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Dog Ear Mites: Symptoms and Treatment

Dog Ear Mites: Symptoms and Treatment

Mites are extremely common in pets, since these parasites latch on to the fur of the animal and breed there. Ear mites for example, prefer breeding inside the ear but they can also live on other parts of the pet's body. This parasite is usually transferred from the mother to her newborn puppies or from other dogs or cats.
DogAppy Staff
Last Updated: May 20, 2018
Ear mites, also known as Otodectes cynotis are crab-like, eight-legged, infectious, microscopic parasites which unlike other mites do not burrow into the skin. They have a life cycle of approximately 4 weeks and can survive for several weeks outside the host. Female mites lay eggs in the surrounding area of the ear or fur.
They are very small in size and you can see them using a magnifying glass. Since a dog's ear is generally dark, warm and moist, it provides a conducive environment for the growth of such parasites along with yeast and bacteria. These mites look like tiny white dots that keep themselves hidden amongst the dark earwax and debris.
Tell-Tale Signs
Dark Discharge: Ear mites live inside the ear canal and they feed on earwax and tissue, because of which their waste is accumulated in the dog's ears. This type of mange discharges a toxic byproduct which makes the earwax appear reddish-brown or black.

Foul Odor: An infestation of ear mites will also make the dog's ear smell bad. The earwax will have a pungent and foul odor, which must be taken note of as an obvious sign of infection.

Hematoma: Sometimes when the condition is left unresolved for weeks, the inner skin of the ear can develop another condition known as hematoma, wherein blood collects and dries up under the skin. This discoloration is often found on the ear flaps of the pet because of the repeated friction being inflicted from the paws during scratching.

Ear Sores: Look out for eruptions behind the ear flap and inside the ears of the pet. These eruptions will look like blisters or scabbed sores. Since the parasite feeds on the skin tissue, such sores are common and can be seen on the pet's face and neck as well. The infestation of this mange can increase the risk of secondary bacterial or yeast infection and thus must be treated with rapidity.

Frequent Head Shaking: Dogs especially, tend to shake their heads back and forth when trying to get rid of something that's irritating their ear, neck, or face. It is one of the behavior which aims at getting rid of the intrusion in the ear or affected area.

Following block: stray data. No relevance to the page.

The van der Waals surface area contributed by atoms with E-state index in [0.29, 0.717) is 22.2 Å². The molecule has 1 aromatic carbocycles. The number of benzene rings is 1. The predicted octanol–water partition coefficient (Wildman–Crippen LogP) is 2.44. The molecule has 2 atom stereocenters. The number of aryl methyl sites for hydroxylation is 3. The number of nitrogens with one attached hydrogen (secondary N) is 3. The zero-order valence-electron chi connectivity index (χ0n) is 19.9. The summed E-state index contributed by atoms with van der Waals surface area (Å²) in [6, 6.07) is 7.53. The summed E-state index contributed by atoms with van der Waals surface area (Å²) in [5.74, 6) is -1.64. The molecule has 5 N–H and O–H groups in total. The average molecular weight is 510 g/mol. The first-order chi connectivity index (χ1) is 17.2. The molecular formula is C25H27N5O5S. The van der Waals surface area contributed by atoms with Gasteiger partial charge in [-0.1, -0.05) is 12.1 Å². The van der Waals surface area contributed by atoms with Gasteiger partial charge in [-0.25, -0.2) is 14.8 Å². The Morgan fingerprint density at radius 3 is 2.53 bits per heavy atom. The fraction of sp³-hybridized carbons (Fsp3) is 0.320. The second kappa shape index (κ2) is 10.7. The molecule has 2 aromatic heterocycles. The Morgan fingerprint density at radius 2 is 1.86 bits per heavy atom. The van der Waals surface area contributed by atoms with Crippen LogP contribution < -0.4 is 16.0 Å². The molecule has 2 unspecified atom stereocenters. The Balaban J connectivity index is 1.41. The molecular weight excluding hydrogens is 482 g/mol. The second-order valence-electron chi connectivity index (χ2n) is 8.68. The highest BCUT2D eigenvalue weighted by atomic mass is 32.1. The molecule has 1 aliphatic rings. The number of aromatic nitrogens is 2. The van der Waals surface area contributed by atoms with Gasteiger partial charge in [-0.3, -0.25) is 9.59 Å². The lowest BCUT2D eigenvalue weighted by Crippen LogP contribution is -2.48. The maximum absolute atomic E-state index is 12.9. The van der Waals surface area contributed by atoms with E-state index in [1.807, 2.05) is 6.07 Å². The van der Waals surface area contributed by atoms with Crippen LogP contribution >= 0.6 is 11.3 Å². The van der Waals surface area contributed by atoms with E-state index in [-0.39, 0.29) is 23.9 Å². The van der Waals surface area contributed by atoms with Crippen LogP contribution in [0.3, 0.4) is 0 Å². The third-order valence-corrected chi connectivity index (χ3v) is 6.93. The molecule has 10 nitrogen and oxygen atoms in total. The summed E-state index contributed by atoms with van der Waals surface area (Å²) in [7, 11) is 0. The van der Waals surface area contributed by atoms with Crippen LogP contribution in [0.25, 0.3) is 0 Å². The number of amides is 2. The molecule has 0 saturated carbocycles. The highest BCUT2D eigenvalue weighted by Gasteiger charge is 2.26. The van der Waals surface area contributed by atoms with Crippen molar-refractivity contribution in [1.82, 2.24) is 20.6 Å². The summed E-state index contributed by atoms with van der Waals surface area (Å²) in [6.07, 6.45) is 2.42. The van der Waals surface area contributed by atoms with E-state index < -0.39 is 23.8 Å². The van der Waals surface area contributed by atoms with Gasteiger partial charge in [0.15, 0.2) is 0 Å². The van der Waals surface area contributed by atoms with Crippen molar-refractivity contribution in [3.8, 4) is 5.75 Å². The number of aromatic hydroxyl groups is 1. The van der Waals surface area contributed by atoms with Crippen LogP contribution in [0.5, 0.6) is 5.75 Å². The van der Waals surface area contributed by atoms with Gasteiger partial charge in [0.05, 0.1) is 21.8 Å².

Intense Itching: Dogs suffering from mites will tend to rub their head and ears against objects, in order to relieve some of the itching and their frustration. They tend to lick the parts of their body where the mites may have spread, in which case the owner will need to pay more attention to the area where the dog is scratching or chewing its fur the most.

Excruciating Pain: Along with intense itching, the pet will also experience a lot of pain as a result of the infestation. The ears become sensitive to touch, because when these mites bite the skin it gives rise to an allergic reaction which causes the affected area to swell, redden and sometimes ooze a foul-smelling discharge.

Hearing Lapse: Hearing lapse must not be confused with permanent damage. Sometimes, when the infection persists or keeps recurring, the pet's hearing may be temporarily weakened. However, if the condition is left untreated, the mites can eat into the blood vessels within the ear and harm the eardrum. In such a situation, the middle ear might be severely infected and may result in some damage.
Diagnosis
There are many other ear conditions which can cause dogs to portray a similar behavior. Hence, an accurate diagnosis of ear mites is very important for appropriate treatment. Ear mites can be seen with the help of otoscope or auriscope. They can be examined with the help of cell structure analysis using microscope (cytology), radiographs (X-ray), CT scan, and skin tests.
Veterinary Treatment
While treating ear mites, the veterinarian cleanses the dog's ears before applying medications. Cleaning the ears is a mandatory step in treatment, after which the prescribed medication such as ivermectin or selamectin is applied. In case the skin is also infected, a topical medication is applied on the skin. Secondary infections, often require a course of antibiotics in order to treat the condition.
Home Treatment
An ideal way to keep ear mites at bay or to repress the infestation is to clean the pet's ear once or twice a week, depending on the extent of itching. Mineral oil is excellent for removing the buildup of earwax from the dog's ear and killing the mites. You may do so by dabbing the oil on a small cotton ball and gently placing it into the pet's ear. Use your thumb to gently squeeze the cotton into the ear, so that it goes in as it naturally would. Do not try to apply any force whatsoever.

Allow the oil-soaked cotton to absorb the dirt within the ear of the pet. Your dog may try to shake off the cotton but that will only help the oil to spread deeper into the ear, which is the main objective. Remove the cotton after 15-20 minutes and clean the area with a new cotton ball. Repeat this process if needed.
Prevention is always better than cure. Therefore, it is better to prevent a mite infection rather than treating it. Keeping the dog's ears dry after bathing, frequently checking for foreign material and regularly visiting a veterinarian is very essential for maintaining the health of your pet. Also, since these mites can survive without a host, it becomes imperative that the pet's belongings are washed and disinfected regularly in order to prevent a relapse.